Bad Input #4: Assumed No One Ever Leaves Garfield County
CSPH: “We assumed a resident lives, works, and otherwise remains within the town 24 hours/day, 350 days/year and that lifetime of a resident is 70 years, based on standard EPA reasonable maximum exposure (RME) defaults (US EPA 1989)” (p. 11)
- FACT: The study assumes that, aside from a few quick out-of-town weekend trips per year, residents never, ever – ever! – leave the city limits over the course of 70 years. Unless the “town” is actually a prison, this is a fundamentally flawed assumption about the length and extent of exposure.
Bad Input #5: Failed to Account/Control for Other Variables
CSPH: “The GCPH collected ambient air samples every six days between January 2008 and November 2010 (163 samples) from a fixed monitoring station located in the midst of rural home sites and ranches and NGD, during both the well development and production. The site is located on top of a small hill and 4 miles upwind of other potential emission sources, such as a major highway (Interstate-70) and the town of Silt, CO…” (p. 9)
CSPH: “The GCPH collected 16 ambient air samples at each cardinal direction along 4well pad perimeters (130 to 500 feet from the well pad center) in rural Garfield County during well completion activities… All five well pads are located in areas with active gas production, approximately one mile from Interstate-70.” (p. 9-10)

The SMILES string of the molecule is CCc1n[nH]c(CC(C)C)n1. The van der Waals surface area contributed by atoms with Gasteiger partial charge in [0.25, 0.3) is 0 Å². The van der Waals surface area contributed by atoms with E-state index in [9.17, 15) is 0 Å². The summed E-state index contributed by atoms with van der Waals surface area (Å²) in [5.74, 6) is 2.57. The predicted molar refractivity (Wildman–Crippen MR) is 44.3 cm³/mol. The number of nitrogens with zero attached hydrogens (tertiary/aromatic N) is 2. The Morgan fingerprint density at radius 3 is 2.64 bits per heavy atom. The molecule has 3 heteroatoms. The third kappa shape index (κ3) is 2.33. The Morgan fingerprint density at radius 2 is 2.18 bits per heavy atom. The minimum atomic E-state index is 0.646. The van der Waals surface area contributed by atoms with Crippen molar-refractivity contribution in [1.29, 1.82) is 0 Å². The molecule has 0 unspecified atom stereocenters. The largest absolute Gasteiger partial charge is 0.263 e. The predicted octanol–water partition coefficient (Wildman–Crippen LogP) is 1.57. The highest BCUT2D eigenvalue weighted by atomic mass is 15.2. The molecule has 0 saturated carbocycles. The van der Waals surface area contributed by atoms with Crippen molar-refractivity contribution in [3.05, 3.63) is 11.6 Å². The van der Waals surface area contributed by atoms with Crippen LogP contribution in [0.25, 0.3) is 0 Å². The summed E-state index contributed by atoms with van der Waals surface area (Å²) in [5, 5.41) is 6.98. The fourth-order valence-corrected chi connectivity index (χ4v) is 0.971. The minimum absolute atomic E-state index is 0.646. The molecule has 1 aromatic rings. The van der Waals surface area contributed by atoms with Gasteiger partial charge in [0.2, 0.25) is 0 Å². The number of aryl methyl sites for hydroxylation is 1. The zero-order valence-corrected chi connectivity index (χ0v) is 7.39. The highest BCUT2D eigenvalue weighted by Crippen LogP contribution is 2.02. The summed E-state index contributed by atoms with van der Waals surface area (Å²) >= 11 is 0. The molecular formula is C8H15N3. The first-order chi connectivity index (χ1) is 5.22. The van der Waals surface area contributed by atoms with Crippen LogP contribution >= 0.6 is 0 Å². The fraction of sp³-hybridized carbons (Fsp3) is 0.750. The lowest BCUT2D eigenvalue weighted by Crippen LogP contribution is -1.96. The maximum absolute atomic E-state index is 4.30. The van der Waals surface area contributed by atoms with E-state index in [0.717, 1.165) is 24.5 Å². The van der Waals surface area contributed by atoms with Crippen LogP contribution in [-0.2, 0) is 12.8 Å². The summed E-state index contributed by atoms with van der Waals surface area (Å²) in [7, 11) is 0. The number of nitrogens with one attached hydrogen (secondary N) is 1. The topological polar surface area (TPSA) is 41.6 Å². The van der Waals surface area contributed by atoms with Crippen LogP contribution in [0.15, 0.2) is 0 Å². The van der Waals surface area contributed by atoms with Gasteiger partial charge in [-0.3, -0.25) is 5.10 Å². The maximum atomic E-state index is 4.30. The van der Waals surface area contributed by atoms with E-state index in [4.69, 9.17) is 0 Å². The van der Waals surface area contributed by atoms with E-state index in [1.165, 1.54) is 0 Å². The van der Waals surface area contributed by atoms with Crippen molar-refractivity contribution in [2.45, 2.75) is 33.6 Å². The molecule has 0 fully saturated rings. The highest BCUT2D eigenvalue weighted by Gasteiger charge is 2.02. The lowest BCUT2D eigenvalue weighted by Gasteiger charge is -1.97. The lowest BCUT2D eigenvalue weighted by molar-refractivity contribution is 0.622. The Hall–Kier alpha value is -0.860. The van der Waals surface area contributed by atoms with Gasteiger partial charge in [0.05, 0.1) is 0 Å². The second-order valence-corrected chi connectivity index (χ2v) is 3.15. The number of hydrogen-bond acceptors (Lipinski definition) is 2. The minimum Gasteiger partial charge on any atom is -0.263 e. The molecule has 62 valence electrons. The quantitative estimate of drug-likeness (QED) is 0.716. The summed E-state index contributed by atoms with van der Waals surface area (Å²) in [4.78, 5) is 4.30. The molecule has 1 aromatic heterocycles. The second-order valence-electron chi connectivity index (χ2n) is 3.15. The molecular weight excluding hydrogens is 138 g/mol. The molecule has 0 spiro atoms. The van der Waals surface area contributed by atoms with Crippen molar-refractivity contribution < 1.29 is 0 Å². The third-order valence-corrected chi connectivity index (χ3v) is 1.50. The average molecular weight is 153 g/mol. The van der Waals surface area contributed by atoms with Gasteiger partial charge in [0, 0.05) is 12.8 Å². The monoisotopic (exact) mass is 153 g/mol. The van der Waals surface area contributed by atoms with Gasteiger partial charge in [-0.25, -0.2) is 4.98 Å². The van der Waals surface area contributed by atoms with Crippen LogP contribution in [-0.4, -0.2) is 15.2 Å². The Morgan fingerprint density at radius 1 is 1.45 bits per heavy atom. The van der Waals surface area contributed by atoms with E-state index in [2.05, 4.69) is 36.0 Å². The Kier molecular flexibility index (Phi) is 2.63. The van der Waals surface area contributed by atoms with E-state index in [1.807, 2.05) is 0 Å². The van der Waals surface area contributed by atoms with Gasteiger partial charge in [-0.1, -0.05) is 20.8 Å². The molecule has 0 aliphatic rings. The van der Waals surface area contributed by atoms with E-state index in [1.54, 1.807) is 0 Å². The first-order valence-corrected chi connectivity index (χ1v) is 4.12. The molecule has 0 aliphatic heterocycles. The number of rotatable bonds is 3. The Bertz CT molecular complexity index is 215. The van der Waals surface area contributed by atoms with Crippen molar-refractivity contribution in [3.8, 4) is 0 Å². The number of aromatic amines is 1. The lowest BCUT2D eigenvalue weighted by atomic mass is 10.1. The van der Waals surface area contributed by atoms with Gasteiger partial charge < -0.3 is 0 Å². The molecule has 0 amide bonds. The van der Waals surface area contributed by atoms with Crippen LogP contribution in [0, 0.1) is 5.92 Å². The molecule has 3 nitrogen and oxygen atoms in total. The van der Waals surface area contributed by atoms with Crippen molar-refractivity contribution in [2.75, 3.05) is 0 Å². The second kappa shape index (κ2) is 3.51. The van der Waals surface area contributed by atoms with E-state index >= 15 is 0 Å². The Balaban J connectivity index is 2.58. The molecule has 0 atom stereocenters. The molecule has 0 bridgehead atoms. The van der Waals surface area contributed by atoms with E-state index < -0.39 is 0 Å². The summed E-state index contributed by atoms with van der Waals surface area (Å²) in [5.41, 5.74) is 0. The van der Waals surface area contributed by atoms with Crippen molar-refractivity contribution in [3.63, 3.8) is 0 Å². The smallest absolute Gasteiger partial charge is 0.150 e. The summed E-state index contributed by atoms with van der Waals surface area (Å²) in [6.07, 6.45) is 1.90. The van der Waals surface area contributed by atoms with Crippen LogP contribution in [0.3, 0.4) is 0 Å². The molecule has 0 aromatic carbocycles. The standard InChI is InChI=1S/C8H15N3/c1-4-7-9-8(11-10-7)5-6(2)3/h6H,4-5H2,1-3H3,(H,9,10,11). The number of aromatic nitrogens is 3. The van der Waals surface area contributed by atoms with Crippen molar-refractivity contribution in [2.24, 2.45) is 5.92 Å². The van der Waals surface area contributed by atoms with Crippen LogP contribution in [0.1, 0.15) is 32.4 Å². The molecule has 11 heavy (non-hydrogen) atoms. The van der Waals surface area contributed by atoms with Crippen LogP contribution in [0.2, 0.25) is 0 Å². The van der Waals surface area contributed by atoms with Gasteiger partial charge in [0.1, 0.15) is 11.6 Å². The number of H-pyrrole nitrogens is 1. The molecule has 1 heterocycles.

- FACT: When studying concentrations and identifying sources of benzene, it’s probably not a great idea to take samples from areas closer to a major highway than the ambient, control samples. The EPA classifies benzene as one of many Mobile Source Air Toxics (MSATs), and in its Final Rule to Reduce Mobile Source Air Toxics, the EPA notes that “most of the nation’s benzene emissions come from mobile sources. People who live or work near major roads, or spend a large amount of time in vehicles, are likely to have higher exposures and higher risks. People living in homes with attached garages are also likely to be exposed to benzene levels that are higher than average.”
Bad Input #6: Poor Distance Assumptions Increased Uncertainty
CSPH: “The actual distance at which residents may experience greater exposures from air emissions may be less than or greater than a 1/2 mile, depending on dispersion and local topography and meteorology. This lack of spatially and temporally appropriate data increases the uncertainty associated with the results.” (p. 21)